But, my body didn’t know that, and my mind couldn't believe it.

Even now, five years later, when I think back on this hike, my adrenaline rushes as it did that day. I don’t know how much longer I might’ve stayed up there, on the edge of that property, weighing whether or not to cross it.

A tiny amount of cell phone battery and one bar of shaky service was all that stood between me and becoming fully paralyzed in the mountains of Montana.

What if I’d not taken my phone at all?

Claustrophobia is a condition in which people are afraid of small, confined spaces. The opposite of claustrophobia, according to my searches, is agoraphobia, but this can’t be what I experienced, either, given that hiking is considered a good way to overcome agoraphobia.

Maybe there’s no name for the fear of how wide-open spaces can make us feel so small and insignificant, and how they can teach us, with detachment and silence, how fragile our lives truly are.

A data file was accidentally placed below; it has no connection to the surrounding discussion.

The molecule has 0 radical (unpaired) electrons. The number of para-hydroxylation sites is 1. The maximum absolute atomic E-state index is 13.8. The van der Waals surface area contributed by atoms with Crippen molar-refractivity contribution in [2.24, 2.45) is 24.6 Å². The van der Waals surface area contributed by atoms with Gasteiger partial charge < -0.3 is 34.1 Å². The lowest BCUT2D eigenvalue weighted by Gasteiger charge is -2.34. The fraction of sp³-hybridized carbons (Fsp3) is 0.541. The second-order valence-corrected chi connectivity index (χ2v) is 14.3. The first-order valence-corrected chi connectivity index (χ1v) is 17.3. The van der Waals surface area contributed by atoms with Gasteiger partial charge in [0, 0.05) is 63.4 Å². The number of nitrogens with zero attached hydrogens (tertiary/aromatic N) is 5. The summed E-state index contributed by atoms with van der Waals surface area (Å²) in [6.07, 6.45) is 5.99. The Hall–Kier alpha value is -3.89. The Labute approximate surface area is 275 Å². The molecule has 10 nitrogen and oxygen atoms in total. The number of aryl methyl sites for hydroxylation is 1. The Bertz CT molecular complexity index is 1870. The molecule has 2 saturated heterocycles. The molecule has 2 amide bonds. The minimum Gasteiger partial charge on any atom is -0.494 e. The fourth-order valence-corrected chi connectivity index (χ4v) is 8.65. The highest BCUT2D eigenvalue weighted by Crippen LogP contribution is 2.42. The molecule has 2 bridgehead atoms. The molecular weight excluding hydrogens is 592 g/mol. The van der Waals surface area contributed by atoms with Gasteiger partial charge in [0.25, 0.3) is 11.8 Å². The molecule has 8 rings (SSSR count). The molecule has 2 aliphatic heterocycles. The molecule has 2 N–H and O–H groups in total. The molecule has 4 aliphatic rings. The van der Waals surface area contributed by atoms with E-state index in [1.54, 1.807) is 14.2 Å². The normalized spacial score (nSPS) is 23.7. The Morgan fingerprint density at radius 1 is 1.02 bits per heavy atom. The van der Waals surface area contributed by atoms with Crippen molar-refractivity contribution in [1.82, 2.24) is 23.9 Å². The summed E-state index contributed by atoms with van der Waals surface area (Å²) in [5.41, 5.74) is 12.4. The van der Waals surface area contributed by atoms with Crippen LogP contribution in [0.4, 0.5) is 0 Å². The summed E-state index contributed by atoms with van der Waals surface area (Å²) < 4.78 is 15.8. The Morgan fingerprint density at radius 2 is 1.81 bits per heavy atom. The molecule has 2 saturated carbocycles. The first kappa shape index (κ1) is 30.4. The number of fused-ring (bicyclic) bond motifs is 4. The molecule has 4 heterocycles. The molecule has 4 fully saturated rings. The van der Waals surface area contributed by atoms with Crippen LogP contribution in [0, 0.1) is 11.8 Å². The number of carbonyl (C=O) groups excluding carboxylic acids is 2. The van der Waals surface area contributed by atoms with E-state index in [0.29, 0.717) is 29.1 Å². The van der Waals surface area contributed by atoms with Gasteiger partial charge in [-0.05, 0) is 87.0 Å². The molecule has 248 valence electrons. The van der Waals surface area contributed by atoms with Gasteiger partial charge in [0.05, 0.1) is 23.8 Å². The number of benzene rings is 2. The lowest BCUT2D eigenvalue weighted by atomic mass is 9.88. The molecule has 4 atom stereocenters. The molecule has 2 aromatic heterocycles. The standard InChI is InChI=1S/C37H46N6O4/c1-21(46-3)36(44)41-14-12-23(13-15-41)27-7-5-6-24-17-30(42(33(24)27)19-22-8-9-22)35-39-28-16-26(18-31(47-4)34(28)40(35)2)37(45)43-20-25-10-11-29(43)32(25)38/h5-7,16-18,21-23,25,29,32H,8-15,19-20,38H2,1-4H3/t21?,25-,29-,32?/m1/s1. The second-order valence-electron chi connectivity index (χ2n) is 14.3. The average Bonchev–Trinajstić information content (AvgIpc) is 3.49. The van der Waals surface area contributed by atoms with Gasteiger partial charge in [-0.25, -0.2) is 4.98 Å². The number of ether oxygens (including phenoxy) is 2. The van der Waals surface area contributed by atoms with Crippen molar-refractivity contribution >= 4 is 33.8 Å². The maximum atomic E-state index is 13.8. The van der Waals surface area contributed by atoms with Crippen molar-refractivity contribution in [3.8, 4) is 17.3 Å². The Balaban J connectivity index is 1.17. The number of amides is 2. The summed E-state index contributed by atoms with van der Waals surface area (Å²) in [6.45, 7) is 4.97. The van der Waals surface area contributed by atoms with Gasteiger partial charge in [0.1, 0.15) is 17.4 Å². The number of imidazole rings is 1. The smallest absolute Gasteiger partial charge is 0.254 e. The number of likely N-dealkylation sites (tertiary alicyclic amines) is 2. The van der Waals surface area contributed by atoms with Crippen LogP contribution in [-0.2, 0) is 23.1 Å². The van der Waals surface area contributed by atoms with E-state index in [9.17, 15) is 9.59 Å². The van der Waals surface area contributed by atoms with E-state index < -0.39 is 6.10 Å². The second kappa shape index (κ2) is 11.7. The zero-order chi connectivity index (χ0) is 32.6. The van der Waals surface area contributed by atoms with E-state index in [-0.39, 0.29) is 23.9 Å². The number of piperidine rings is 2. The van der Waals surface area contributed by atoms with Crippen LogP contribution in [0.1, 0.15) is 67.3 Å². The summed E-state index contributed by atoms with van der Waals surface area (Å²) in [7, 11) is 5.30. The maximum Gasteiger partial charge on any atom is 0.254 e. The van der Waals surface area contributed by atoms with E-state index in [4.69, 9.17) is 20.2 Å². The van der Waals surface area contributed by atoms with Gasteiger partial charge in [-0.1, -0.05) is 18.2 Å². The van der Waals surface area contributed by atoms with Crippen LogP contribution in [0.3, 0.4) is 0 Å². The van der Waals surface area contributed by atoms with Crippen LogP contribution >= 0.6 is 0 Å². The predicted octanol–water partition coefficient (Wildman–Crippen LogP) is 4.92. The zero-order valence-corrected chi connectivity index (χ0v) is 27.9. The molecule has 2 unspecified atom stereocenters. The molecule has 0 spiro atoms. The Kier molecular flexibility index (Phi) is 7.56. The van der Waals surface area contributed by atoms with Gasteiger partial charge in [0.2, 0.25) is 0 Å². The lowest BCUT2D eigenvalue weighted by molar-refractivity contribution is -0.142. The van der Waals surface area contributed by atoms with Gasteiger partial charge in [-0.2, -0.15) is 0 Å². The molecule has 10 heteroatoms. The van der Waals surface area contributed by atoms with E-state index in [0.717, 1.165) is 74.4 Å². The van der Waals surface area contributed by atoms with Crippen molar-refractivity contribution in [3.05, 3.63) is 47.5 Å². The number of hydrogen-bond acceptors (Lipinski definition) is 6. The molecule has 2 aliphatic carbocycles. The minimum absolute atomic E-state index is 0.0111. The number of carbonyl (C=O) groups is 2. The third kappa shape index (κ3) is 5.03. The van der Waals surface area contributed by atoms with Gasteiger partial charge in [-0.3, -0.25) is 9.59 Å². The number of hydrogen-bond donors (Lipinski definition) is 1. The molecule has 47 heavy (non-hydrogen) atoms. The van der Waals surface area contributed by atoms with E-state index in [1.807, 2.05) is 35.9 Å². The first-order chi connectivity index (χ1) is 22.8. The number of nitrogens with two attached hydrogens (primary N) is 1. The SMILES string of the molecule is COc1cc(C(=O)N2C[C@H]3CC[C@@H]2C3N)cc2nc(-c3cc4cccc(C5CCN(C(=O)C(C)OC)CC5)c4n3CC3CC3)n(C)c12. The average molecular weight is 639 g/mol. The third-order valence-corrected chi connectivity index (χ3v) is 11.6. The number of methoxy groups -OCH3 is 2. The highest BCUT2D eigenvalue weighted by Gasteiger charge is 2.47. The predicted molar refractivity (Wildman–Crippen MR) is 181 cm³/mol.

A few months later, still on my quest for independence, I embarked on a personal pilgrimage to Myanmar. Like I had started my hike in Montana, I felt confident.

I had booked personal transportation, too, to take me from place to place. But, just as I was getting comfortable around my first driver, it was time to change to a driver who would take me to my next location.

I got in the backseat. We exchanged a few words; he didn’t seem as talkative as my first driver. That was okay as I was tired, and we were just going to my next hotel.

But then, fear struck out of nowhere: I didn’t know how long the drive was supposed to take. And there was nothing but open space in every direction.

My driver pulled over to the side of the road, and said, “Come with me.”